Conforming to What We Think People Expect

Conforming to What We Think People Expect

This last election season was not a great one for political polls. The presidential election polls were off for the second straight presidential election, leaving many with doubts about the effectiveness of polling. Many state senatorial polls were also off, leading to expectations that were not met by the actual election outcomes. I spent a lot of time listing to the 538 Politics Podcast heading into the election and spent a good amount of time thinking about and reading about likely election outcomes. In the end, the election was within the expected range of the polling average, but toward a tail end, and it left many people asking why we spent so much time thinking about polling, setting our expectations in certain directions, and whether polls are a useful exercise at all.

 

The reality is that polls are important, and they reflect a part of our psychology that is always in action, even if we are not actively sampling American’s for their views.

 

Politicians are often criticized for changing their positions, but in reality, we all have fluid positions on everything regardless as to whether we are thinking about what clothes we like to wear, marginal tax rates, and whether current public health measures are effective or just for show. Politicians, like all of us, are eager to conform to majority, but they don’t always have perfect polling on what is the most preferred course of action or opinion. Our recent polling experiences show us how difficult it can be to figure out what the majority want. As Cass Sunstein and Richard Thaler write in Nudge, “in part because people think that everyone has their eyes fixed on them, they conform to what they think people expect.”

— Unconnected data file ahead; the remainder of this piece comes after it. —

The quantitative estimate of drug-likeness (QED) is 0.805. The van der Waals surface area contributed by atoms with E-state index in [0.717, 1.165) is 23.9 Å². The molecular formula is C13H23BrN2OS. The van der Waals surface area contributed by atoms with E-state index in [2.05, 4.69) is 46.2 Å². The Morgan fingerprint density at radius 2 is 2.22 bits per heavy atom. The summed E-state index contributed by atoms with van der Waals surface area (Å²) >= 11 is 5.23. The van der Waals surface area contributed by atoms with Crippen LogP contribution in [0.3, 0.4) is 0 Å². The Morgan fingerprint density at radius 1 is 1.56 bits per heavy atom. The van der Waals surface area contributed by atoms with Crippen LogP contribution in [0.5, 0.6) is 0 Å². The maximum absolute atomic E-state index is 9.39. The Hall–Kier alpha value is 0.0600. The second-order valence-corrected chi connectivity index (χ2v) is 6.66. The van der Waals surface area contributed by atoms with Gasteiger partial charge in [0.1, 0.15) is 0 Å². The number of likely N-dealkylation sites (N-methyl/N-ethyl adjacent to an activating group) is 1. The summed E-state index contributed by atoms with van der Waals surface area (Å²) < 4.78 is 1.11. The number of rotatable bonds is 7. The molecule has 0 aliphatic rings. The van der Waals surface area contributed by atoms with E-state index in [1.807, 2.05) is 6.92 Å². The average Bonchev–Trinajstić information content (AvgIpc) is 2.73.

The difference between most people and politicians is that politicians really do have more eyes on them than any average person. Their efforts to figure out what people expect is more visible, as are their changes in opinion or stated beliefs. But like politicians, most of us are trying to figure out what people expect of us, and most people are trying to match those expectations (at least in most areas). We are not actually in everyone else’s heads, but we can talk to them, observe the stickers they put on their cars, read their social media posts, and get an idea of what other people believe and what they think is cool. We can do our best to emulate that example, and the spotlight effect puts pressure on us to conform to that inferred identity, belief, or behavior.

 

We don’t actually know what everyone thinks and believes. We can all follow trends and fads (like the Paleo Diet) that we don’t really like, but that we think everyone else likes and expects us to follow. We are all trying to figure out what everyone else thinks, and find a way to go with the flow for most aspects of our lives. For most of us, we are not really being watched all the time while this process plays out. But for political figures, this process can be very public and highly scrutinized. So even though our polls have had some frustrating misses the last few presidential cycles, accurate and timely polling is important. And while we might not like the idea of a flip-flopping political figure, we probably all prefer a political figure who understands what their constituents want and expect, and polling can be a helpful way for them to better understand their constituents and better adjust to their views while representing them.